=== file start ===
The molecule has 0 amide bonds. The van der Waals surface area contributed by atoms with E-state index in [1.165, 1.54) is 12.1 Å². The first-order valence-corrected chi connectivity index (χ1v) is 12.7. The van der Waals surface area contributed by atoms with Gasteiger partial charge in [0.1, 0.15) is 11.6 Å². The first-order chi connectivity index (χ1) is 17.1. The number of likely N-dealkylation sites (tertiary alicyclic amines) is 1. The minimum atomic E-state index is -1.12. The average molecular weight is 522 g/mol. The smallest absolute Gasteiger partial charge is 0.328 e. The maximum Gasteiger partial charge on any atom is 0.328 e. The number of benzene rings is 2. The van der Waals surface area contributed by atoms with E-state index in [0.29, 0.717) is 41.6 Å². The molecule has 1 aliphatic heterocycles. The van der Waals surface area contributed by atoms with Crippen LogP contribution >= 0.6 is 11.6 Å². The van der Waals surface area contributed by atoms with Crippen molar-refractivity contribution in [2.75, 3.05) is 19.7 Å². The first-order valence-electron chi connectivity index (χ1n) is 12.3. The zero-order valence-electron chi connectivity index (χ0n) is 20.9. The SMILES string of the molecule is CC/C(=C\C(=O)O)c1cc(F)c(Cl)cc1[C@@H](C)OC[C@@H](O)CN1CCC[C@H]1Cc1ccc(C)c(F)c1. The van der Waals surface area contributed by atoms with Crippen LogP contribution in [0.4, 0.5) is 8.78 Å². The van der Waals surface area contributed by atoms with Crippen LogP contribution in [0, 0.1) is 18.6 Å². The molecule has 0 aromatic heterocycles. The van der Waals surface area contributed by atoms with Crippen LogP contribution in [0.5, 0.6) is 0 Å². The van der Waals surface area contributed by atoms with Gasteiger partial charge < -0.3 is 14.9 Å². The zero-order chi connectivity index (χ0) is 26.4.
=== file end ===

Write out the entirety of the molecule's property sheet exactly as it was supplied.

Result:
The molecule has 0 amide bonds. The van der Waals surface area contributed by atoms with E-state index in [1.165, 1.54) is 12.1 Å². The first-order valence-corrected chi connectivity index (χ1v) is 12.7. The van der Waals surface area contributed by atoms with Gasteiger partial charge in [0.1, 0.15) is 11.6 Å². The first-order chi connectivity index (χ1) is 17.1. The number of likely N-dealkylation sites (tertiary alicyclic amines) is 1. The minimum atomic E-state index is -1.12. The average molecular weight is 522 g/mol. The smallest absolute Gasteiger partial charge is 0.328 e. The maximum Gasteiger partial charge on any atom is 0.328 e. The number of benzene rings is 2. The van der Waals surface area contributed by atoms with E-state index in [0.29, 0.717) is 41.6 Å². The molecule has 1 aliphatic heterocycles. The van der Waals surface area contributed by atoms with Crippen LogP contribution >= 0.6 is 11.6 Å². The van der Waals surface area contributed by atoms with Crippen molar-refractivity contribution in [2.75, 3.05) is 19.7 Å². The first-order valence-electron chi connectivity index (χ1n) is 12.3. The zero-order valence-electron chi connectivity index (χ0n) is 20.9. The SMILES string of the molecule is CC/C(=C\C(=O)O)c1cc(F)c(Cl)cc1[C@@H](C)OC[C@@H](O)CN1CCC[C@H]1Cc1ccc(C)c(F)c1. The van der Waals surface area contributed by atoms with Crippen LogP contribution in [0.4, 0.5) is 8.78 Å². The van der Waals surface area contributed by atoms with Crippen LogP contribution in [0, 0.1) is 18.6 Å². The molecule has 0 aromatic heterocycles. The van der Waals surface area contributed by atoms with Crippen LogP contribution in [0.5, 0.6) is 0 Å². The van der Waals surface area contributed by atoms with Gasteiger partial charge < -0.3 is 14.9 Å². The zero-order chi connectivity index (χ0) is 26.4.